Bowls not Pitchers: Limitation and True Human Freedom - a sermon based on George Kimmich Beech’s essay "The Covenant of Spiritual Freedom"

(All the quotes from George Kimmich Beach are taken from Walter P. Hertz, 'Redeeming Time', Skinner House Books, Boston, 1999, pp. 99-105)

The picture is of a pot made by one of my friends Jane Perryman who is married to my friend and colleague the jazz saxophonist and composer, Kevin Flanagan



One of the great truths of life is that true human freedom is not located in the freedom to do anything we want but, instead, in the ability to work and live fully and creatively within the necessary limitations of existence. We are only truly free when we come to understand that we are what we are who we are because of, and not in spite of, our limitations. Knowledge of this is genuinely liberating. I could point you to a central concern of Spinoza's, namely, his "intellectual love of God." But, today I'll refrain from that . . .

This insight applies, of course, not only to individuals but also to religious communities and it means that I can challenge a popular and dangerous myth that a liberal church such as this is a place where you can believe whatever you want.

Despite what many people think, to be in this liberal church is not to be free to believe whatever you like. No! there are certain clear and distinct limits to our confession. These limits exist because our Unitarian and Free Christian tradition has been in the making for just over four-hundred and fifty years and, over that time, it has developed a particular shape and purpose – a shape and purpose which, whilst it necessarily limits us in certain ways, also gives to those who adopt it a framework by which they may work towards true freedom. This doesn't rule out other ways of gaining freedom (whether Chritian or otherwise) but it is to say that we do have a basic religious shape that can help an individual develop a genuinely free and full life. It is that which we seek to offer week by week.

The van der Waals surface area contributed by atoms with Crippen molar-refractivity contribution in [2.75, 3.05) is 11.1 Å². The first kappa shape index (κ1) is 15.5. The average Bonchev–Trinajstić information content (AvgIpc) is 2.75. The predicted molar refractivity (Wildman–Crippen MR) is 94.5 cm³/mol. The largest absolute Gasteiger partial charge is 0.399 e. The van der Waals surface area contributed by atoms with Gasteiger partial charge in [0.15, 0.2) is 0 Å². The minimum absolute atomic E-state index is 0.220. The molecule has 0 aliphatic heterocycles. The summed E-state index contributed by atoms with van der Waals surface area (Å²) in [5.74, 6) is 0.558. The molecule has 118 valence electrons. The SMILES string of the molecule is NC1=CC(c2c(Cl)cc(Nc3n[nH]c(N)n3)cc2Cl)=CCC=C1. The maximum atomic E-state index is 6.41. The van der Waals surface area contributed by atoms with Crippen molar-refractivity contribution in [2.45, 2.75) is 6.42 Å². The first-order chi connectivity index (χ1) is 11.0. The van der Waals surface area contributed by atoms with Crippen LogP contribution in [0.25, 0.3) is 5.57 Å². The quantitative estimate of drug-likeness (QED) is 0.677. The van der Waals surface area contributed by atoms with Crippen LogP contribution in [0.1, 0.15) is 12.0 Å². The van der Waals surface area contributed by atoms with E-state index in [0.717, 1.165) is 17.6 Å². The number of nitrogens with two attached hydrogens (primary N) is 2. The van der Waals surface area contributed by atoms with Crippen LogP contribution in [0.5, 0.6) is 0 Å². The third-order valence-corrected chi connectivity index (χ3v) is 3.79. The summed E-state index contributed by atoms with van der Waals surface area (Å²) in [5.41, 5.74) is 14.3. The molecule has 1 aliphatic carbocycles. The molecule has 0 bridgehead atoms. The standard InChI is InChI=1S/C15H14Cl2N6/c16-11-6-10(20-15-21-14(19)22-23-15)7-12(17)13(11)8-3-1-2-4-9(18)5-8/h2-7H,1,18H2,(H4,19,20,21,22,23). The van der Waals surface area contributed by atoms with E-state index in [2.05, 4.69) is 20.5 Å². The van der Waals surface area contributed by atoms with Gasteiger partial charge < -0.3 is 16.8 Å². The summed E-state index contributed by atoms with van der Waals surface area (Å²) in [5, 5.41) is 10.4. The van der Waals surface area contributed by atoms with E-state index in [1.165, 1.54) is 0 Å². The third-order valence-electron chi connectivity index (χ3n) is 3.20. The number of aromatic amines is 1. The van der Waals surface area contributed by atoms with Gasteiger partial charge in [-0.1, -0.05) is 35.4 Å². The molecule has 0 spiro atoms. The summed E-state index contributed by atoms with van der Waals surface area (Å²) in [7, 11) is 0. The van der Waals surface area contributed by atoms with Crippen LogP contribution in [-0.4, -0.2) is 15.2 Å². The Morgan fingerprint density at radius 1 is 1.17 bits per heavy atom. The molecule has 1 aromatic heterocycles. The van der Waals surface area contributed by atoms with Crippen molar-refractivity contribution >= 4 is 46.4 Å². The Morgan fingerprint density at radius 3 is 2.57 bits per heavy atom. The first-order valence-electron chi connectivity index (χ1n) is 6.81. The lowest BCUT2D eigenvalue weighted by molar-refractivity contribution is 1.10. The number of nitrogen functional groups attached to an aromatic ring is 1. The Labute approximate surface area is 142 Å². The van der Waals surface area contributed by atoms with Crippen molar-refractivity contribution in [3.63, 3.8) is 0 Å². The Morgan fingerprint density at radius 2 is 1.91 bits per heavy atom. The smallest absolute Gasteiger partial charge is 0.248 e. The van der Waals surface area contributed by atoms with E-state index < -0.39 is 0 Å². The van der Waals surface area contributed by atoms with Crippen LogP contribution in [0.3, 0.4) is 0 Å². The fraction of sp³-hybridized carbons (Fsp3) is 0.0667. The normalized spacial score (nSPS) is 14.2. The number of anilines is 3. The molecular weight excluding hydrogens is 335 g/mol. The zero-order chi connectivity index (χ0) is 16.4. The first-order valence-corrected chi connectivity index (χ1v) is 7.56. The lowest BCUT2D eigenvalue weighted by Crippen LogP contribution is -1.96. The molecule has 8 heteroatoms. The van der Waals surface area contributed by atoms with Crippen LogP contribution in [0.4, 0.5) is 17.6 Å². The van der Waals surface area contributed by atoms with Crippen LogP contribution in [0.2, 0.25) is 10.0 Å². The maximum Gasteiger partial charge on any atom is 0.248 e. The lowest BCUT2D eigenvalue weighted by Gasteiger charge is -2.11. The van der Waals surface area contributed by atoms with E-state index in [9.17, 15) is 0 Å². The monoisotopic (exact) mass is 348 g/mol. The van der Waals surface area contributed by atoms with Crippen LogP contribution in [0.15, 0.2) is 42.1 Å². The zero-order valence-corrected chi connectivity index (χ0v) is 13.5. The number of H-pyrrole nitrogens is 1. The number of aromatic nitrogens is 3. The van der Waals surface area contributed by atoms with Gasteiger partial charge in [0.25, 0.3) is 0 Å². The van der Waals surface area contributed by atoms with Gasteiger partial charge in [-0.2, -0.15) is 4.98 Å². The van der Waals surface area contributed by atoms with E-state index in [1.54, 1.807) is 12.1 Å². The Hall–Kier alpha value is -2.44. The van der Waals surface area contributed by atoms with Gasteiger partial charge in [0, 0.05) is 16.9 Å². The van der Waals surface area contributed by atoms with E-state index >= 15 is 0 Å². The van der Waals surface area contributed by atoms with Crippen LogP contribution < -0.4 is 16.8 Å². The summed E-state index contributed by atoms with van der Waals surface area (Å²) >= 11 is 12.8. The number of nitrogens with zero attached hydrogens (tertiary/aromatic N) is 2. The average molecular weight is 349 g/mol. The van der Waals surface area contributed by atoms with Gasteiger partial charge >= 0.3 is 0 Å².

What it is that we offer is best introduced via a parable told by George Kimmich Beach, a contemporary Unitarian Christian theologian:

'. . . as a potter you form a lump of clay, you make many decisions, exercising your freedom both consciously and instinctively, to one end, a finished ceramic. [. . .] The original decision in pottery making is not unlike the original decision in faith: once a direction is set, soon it will be too late to change your mind. Choosing a bowl excludes a pitcher. Now choices are being made within an ever narrowing range; necessity is closing in on the maker. But this is the miracle of creation: a reversal is also in progress, for the embrace of necessity gives birth to a greater freedom. With each new choice, new, more refined choices arise; creative freedom is growing exponentially. [. . .] The perfect end to the exercise of freedom is perfect necessity. We think: This bowl, or this life, can only be what it must be!'

Key decisions were made by our forebears which were followed by those who came later and who made ever more refined choices and so, today, we are what we are, a particular Unitarian and Free Christian community. That is to be one kind of religious community and not another – in the language of the parable it is to be a bowl not a pitcher. In our four-and-a-half centuries long shaping certain key dimensions have defined our particular shape and they were drawn, primarily but not exclusively, from our normative text the Bible.